By The Pittsburgh Current
Dec 4, 10 a.m.: I’ve been invited to speak at a beer conference in Santa Monica, Ca., called Brewbound Live. Like many other industry conferences, leaders from across the nation meet to network, discuss the current state and trends, and take turns showcasing their soothsaying abilities. Unlike any other industries I’ve been a part of, there is an open bar here at 10 a.m. for research purposes. No, really. If you’ve got something to say, the best messenger is your product. Bonus if your product lowers inhibitions. I’d be interested to see if they leave a candy dish full of pills out for the attendees of the Big Pharma Summit or hand out pre-rolls at CannaCon. If so, this column may go from Day Drinking to Bracey Bonging.
I run into some hometown heroes from Pittsburgh, Aurochs Brewing, who are here to participate in the annual Brewbound Live Pitch Slam. It’s a Shark Tank style competition with 15 contestants from around the country competing for money & education. Common themes in this competition and the overall vibe of discussions throughout the conference include social impact, a need to appeal to consumers beyond the bearded Pale Dales, and products referred to as “Beyond Beer, which include hard waters (much more than a fad), non-alcoholic beverages, “better for you” options, and any other products that share shelf space with the craft industry. Aurochs fits into the “better for you” category in the sense that if you are part of the 1% suffering from celiac disease, this product is better for you and your toilet, something to consider when buying booze for the family or office party this holiday season.
There is a shared understanding here that as the market becomes more and more saturated, there is a need to appeal to new demographics. The question most commonly posed to me is how to do so without seeming disingenuous or pandering. The most common answer given is, “I’m a comedian. I don’t know what the fuck I’m doing here.” The second most common answer is to recruit everyone else the same way you recruited white men, by spending time and money in their communities, and providing opportunities to enrich their lives beyond the few hours spent consuming the product. The biggest draw of craft isn’t the variety of flavors; it’s the sense that if I buy here my money will stay here; the concept of craft breweries as community centers utilizing shared resources to uplift those in the area, and not just watering holes. The pride of saying, “I know the folks who brewed this.” Listening to what new consumers want rather than telling them what they should like with an air of superiority; creating environments conducive to learning without shame. There is no easy fix, just as it wasn’t easy to convert Bud drinkers into hopheads. You either care about the people you’re serving or you just want to sell more product, and it’s becoming increasingly easier with technology and social networks to sniff out the latter. Again, this is just two cents worth of insight from a comedian with an overworked and underpaid liver.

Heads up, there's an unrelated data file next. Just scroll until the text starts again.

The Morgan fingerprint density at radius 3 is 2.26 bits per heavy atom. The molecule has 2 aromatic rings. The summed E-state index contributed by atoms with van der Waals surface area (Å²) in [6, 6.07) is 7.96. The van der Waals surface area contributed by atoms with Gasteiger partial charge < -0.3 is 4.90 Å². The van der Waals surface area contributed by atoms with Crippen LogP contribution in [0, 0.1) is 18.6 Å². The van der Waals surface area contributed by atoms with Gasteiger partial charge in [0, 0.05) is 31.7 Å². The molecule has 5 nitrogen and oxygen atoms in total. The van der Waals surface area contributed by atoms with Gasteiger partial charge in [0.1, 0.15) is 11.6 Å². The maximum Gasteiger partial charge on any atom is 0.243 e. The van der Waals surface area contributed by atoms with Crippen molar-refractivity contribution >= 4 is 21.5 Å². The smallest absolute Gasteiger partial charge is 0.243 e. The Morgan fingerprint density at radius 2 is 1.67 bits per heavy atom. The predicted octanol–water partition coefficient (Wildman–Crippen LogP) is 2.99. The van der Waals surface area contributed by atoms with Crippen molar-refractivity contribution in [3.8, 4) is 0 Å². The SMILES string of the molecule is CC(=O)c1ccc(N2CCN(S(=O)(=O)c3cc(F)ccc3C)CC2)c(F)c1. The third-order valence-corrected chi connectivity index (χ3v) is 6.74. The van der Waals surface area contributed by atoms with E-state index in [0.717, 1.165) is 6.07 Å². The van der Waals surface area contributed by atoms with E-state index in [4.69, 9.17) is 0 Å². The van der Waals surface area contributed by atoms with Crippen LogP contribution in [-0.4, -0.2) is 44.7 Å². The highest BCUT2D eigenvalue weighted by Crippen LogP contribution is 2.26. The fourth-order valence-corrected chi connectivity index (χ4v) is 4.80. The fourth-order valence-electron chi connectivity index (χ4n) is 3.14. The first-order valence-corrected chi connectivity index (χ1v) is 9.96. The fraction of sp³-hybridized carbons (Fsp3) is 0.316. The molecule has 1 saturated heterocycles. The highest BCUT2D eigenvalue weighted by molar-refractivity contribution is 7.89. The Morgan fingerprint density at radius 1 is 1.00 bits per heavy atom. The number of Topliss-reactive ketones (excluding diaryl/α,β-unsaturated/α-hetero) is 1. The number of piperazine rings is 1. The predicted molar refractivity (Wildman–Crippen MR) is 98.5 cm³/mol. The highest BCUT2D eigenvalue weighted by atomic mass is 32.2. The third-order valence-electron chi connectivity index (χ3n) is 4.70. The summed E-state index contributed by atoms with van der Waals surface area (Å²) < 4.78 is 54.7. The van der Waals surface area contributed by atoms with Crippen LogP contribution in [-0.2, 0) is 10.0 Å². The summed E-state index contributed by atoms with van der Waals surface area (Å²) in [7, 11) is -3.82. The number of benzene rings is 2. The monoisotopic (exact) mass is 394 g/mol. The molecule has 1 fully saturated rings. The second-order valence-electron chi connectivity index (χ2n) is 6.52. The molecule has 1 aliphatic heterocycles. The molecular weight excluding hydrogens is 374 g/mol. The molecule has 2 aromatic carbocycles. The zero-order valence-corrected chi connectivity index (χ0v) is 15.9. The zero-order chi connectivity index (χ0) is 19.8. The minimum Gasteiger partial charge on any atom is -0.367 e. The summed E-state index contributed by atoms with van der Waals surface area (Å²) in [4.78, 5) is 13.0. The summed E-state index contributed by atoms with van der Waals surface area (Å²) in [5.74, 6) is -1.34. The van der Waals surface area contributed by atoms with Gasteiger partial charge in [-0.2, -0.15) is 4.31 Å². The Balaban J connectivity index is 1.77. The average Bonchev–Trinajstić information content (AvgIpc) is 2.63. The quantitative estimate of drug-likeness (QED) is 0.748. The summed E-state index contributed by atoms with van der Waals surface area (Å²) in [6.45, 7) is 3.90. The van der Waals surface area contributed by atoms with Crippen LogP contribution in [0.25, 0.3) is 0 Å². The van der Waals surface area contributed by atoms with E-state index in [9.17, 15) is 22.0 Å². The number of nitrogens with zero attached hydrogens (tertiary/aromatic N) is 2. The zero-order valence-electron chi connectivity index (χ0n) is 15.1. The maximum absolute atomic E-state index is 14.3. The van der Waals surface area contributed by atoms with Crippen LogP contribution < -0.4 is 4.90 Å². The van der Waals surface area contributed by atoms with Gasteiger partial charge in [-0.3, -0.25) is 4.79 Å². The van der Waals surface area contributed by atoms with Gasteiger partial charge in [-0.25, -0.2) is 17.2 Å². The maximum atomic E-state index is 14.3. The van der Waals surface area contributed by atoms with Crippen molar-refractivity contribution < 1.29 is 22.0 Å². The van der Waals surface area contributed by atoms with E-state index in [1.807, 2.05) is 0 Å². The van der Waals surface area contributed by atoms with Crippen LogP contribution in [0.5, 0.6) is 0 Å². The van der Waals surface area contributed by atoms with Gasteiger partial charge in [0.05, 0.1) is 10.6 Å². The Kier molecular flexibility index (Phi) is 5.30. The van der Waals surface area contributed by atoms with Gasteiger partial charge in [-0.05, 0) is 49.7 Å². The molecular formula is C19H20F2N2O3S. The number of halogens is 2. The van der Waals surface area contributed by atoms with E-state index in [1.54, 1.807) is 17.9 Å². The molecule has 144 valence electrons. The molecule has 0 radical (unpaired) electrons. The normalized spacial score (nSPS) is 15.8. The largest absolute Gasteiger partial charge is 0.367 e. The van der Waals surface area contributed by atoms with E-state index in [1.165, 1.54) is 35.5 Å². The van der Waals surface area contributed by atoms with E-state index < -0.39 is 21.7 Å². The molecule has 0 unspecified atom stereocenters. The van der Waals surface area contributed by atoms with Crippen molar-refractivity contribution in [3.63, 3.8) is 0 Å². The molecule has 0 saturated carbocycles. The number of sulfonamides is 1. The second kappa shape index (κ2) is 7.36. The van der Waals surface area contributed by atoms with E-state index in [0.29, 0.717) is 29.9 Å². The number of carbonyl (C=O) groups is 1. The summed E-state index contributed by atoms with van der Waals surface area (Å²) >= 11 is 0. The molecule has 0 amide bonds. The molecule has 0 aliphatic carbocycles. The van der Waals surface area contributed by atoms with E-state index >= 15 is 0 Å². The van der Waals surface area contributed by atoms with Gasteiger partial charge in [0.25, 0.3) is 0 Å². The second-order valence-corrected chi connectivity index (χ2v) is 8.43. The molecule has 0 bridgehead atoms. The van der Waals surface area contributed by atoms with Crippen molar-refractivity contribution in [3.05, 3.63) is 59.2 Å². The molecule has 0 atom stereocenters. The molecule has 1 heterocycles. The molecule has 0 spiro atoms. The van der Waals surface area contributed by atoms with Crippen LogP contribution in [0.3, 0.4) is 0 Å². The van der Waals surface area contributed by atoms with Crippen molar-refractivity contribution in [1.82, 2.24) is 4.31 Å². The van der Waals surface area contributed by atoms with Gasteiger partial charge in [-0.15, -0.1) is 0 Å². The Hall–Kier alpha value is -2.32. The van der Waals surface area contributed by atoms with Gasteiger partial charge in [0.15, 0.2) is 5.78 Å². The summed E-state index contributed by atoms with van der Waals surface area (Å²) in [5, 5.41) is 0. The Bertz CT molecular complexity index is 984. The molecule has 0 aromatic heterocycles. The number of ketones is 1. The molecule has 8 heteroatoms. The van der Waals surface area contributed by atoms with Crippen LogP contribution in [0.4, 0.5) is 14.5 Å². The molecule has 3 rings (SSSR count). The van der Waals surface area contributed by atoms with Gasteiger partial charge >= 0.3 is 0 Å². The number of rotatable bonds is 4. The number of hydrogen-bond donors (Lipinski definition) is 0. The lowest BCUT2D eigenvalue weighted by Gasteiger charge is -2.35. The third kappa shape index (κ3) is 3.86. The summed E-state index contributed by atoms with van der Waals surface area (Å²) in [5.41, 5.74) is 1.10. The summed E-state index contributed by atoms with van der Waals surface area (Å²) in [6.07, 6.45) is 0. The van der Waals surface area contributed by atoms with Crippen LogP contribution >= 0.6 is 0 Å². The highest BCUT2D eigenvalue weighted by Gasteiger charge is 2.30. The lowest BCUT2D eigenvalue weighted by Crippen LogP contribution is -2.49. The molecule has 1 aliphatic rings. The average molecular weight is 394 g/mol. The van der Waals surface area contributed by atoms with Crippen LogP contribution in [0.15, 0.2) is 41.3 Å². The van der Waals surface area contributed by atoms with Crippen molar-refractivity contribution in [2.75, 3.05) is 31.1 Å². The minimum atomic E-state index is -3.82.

Dec. 6, 1:30 p.m.: I’m at Three Weavers Brewing in Inglewood, CA, owned by two women, named after three younger ones, and only 10 minutes in LA traffic from LAX, which should make this your first stop when arriving to the city, or your last before departure. It’s in a fairly massive warehouse adorned with local art and a sizable patio. Worthy of note is the Nashville hot chicken joint across the street. Unless you have Indian sensibilities of spice and digestion, I recommend you don’t go above mild when ordering there. There are 18 taps and enough variety to appease hazebois, hopheads, barrel is lifers, and fruit fanatics alike. My favorite is the 5.6% pale ale called “Day Job.” I don’t know what it is. It just speaks to me. I grab a flight and sit down with Alexandra Nowell, brewmaster and co-owner, for a conversation that you’ll get to read all about in my next column. Assuming bong-blowing businessmen haven’t brazenly bought out beer belching Bracey by then. TBC…